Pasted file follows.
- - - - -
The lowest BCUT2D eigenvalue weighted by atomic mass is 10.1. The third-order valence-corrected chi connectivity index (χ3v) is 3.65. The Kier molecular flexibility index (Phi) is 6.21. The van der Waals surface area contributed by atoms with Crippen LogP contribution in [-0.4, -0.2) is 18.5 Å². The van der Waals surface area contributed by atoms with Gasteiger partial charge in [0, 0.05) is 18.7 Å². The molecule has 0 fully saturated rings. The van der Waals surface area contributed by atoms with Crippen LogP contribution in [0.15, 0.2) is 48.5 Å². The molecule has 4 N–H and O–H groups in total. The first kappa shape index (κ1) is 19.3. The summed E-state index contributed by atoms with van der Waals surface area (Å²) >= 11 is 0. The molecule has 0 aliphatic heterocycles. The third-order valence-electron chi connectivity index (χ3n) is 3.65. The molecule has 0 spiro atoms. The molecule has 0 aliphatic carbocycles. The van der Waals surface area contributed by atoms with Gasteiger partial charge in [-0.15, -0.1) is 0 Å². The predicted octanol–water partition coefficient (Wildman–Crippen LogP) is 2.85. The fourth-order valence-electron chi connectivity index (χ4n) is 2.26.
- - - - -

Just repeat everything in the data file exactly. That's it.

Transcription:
The lowest BCUT2D eigenvalue weighted by atomic mass is 10.1. The third-order valence-corrected chi connectivity index (χ3v) is 3.65. The Kier molecular flexibility index (Phi) is 6.21. The van der Waals surface area contributed by atoms with Crippen LogP contribution in [-0.4, -0.2) is 18.5 Å². The van der Waals surface area contributed by atoms with Gasteiger partial charge in [0, 0.05) is 18.7 Å². The molecule has 0 fully saturated rings. The van der Waals surface area contributed by atoms with Crippen LogP contribution in [0.15, 0.2) is 48.5 Å². The molecule has 4 N–H and O–H groups in total. The first kappa shape index (κ1) is 19.3. The summed E-state index contributed by atoms with van der Waals surface area (Å²) >= 11 is 0. The molecule has 0 aliphatic heterocycles. The third-order valence-electron chi connectivity index (χ3n) is 3.65. The molecule has 0 spiro atoms. The molecule has 0 aliphatic carbocycles. The van der Waals surface area contributed by atoms with Gasteiger partial charge in [-0.15, -0.1) is 0 Å². The predicted octanol–water partition coefficient (Wildman–Crippen LogP) is 2.85. The fourth-order valence-electron chi connectivity index (χ4n) is 2.26.